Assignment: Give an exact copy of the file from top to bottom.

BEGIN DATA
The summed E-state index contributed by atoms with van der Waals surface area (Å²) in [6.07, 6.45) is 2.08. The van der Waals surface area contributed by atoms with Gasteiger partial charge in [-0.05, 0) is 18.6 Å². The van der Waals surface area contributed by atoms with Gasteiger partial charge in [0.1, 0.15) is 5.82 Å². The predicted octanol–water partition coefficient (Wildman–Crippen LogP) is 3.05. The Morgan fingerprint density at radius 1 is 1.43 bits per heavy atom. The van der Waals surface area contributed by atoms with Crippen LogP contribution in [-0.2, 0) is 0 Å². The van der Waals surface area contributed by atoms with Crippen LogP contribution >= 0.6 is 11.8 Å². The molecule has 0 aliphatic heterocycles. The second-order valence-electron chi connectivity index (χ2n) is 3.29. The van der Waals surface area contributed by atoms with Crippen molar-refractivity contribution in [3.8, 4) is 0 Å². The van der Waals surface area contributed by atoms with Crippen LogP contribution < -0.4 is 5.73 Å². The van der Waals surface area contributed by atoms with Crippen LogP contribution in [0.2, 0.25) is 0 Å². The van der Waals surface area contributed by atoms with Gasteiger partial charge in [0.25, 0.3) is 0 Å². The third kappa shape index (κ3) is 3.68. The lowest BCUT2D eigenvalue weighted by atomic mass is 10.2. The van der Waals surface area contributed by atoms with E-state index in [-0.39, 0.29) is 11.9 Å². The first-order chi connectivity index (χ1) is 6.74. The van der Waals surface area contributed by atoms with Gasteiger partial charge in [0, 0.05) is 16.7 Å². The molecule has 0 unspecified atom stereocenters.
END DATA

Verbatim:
The summed E-state index contributed by atoms with van der Waals surface area (Å²) in [6.07, 6.45) is 2.08. The van der Waals surface area contributed by atoms with Gasteiger partial charge in [-0.05, 0) is 18.6 Å². The van der Waals surface area contributed by atoms with Gasteiger partial charge in [0.1, 0.15) is 5.82 Å². The predicted octanol–water partition coefficient (Wildman–Crippen LogP) is 3.05. The Morgan fingerprint density at radius 1 is 1.43 bits per heavy atom. The van der Waals surface area contributed by atoms with Crippen LogP contribution in [-0.2, 0) is 0 Å². The van der Waals surface area contributed by atoms with Crippen LogP contribution >= 0.6 is 11.8 Å². The molecule has 0 aliphatic heterocycles. The second-order valence-electron chi connectivity index (χ2n) is 3.29. The van der Waals surface area contributed by atoms with Crippen molar-refractivity contribution in [3.8, 4) is 0 Å². The van der Waals surface area contributed by atoms with Crippen LogP contribution < -0.4 is 5.73 Å². The van der Waals surface area contributed by atoms with Crippen LogP contribution in [0.2, 0.25) is 0 Å². The van der Waals surface area contributed by atoms with Gasteiger partial charge in [0.25, 0.3) is 0 Å². The third kappa shape index (κ3) is 3.68. The lowest BCUT2D eigenvalue weighted by atomic mass is 10.2. The van der Waals surface area contributed by atoms with E-state index in [-0.39, 0.29) is 11.9 Å². The first-order chi connectivity index (χ1) is 6.74. The van der Waals surface area contributed by atoms with Gasteiger partial charge in [0, 0.05) is 16.7 Å². The molecule has 0 unspecified atom stereocenters.